International Trade Enforcement Roundup | April 2023 Update

North Korea

United States Obtains $629 Million Settlement with British American Tobacco to Resolve Illegal Sales to North Korea, Charges Facilitators in Illicit Tobacco Trade (DOJ and OFAC Actions)

Those involved. British American Tobacco (BAT), a UK-based global manufacturer of tobacco products.

Charges with penalties. One Count of Conspiracy to Commit Bank Fraud; One Count of Conspiracy to Violate IEEPA (agreement to pay combined penalties of more than $629 million). What happened? On April 25, the DOJ announced it had settled an investigation into BAT’s potential civil liability for violations of U.S. sanctions on North Korea. BAT agreed to enter into a deferred prosecution agreement (DPA) with the DOJ. In 2007, BAT publicly announced it had agreed to sell its interest in a firm it owned alongside a state-owned North Korean company. Instead, according to the DOJ, BAT continued to run the venture in secret. BAT used a company based in Singapore as an intermediary to receive North Korean money – amounting to more than $400 million over a decade – and, in some cases, relied on “financial facilitators linked to North Korea’s weapons of mass destruction proliferation network.” BAT’s Singapore subsidiary also reportedly received payments for cigarettes sold to employees of North Korea’s embassy in Singapore.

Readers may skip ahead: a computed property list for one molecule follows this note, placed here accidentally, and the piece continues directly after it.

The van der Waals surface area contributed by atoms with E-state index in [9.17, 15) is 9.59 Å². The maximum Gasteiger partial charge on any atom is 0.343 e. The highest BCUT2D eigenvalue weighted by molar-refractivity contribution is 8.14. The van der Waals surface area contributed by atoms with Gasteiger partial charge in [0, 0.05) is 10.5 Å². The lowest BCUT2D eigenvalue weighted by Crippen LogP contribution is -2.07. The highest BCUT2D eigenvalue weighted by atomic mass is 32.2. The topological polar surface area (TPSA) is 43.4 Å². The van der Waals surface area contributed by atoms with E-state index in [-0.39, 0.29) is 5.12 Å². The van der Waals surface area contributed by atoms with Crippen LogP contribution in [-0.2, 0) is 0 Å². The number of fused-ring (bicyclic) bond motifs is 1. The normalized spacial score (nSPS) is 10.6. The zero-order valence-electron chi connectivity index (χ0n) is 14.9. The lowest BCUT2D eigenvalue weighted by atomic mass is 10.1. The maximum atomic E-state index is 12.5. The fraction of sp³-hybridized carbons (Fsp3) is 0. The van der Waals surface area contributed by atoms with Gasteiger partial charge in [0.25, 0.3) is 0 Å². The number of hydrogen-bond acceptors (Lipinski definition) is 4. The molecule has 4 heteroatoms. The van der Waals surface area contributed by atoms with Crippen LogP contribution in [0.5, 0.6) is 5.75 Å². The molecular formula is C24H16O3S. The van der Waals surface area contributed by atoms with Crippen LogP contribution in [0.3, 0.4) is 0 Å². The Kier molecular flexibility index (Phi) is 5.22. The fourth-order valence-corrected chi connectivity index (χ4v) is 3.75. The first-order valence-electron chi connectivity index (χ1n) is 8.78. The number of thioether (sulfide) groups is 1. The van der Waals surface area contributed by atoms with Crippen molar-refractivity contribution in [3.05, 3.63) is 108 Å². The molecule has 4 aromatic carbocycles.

The DOJ press release can be found here. The Treasury Department settlement agreement can be found here.

Notably. It is unusual for sanctions matters to be resolved via a DPA, which imposes significant ongoing compliance obligations for the settling party. Just recently, albeit in the context of violations of the Foreign Corrupt Practices Act, Ericsson was assessed a $200 million penalty for not complying with the stipulated conditions of its DPA. BAT is now subject to the same sort of ongoing DOJ compliance requirements in addition to the large penalty it paid. North Korean Foreign Trade Bank Representative Charged in Crypto Laundering Conspiracies (DOJ Action) Those involved. Sim Hyon Sop, a North Korean National; Wu Huihui, a Chinese National; Cheng Hung Man, a Hong Kong British National; and an unknown user of the online moniker “live:jammychen0150” referred to as Chen. Charges with penalties. One Count of Conspiracy to Launder Monetary Instruments (maximum of 20 years in prison). What happened? Sim, Wu, Cheng, and Chen were charged after allegedly conspiring to launder stolen cryptocurrency to use to purchase goods for North Korea. The conspirators used Hong Kong-based companies to hide the fact that the transactions involved North Korea. Wu, Cheng, and Chen used front companies to make payments in U.S. dollars through U.S. correspondent banks. A second indictment alleges that Sim conspired with North Korean IT workers to gain employment at U.S. cryptocurrency firms and launder their incomes for the benefit of the regime. This activity was in direct violation of OFAC’s North Korean sanctions regime. A third indictment charges Wu with “operating an unlicensed money transmitting business.” Wu allegedly worked as a trader at a U.S. cryptocurrency exchange and, though he did not possess the required license, processed over 1,500 trades for U.S. customers. According to public reports, North Korean cyber actors frequently engage in schemes to steal virtual currencies from virtual asset service providers but must convert the currency to fiat currency so that North Korean actors can use it to circumvent sanctions. Over-the-counter (OTC) traders, who trade virtual currencies for fiat currencies are reportedly a frequent mechanism by which North Koreans seek to launder stolen crypto.

6 International Trade Enforcement Roundup |

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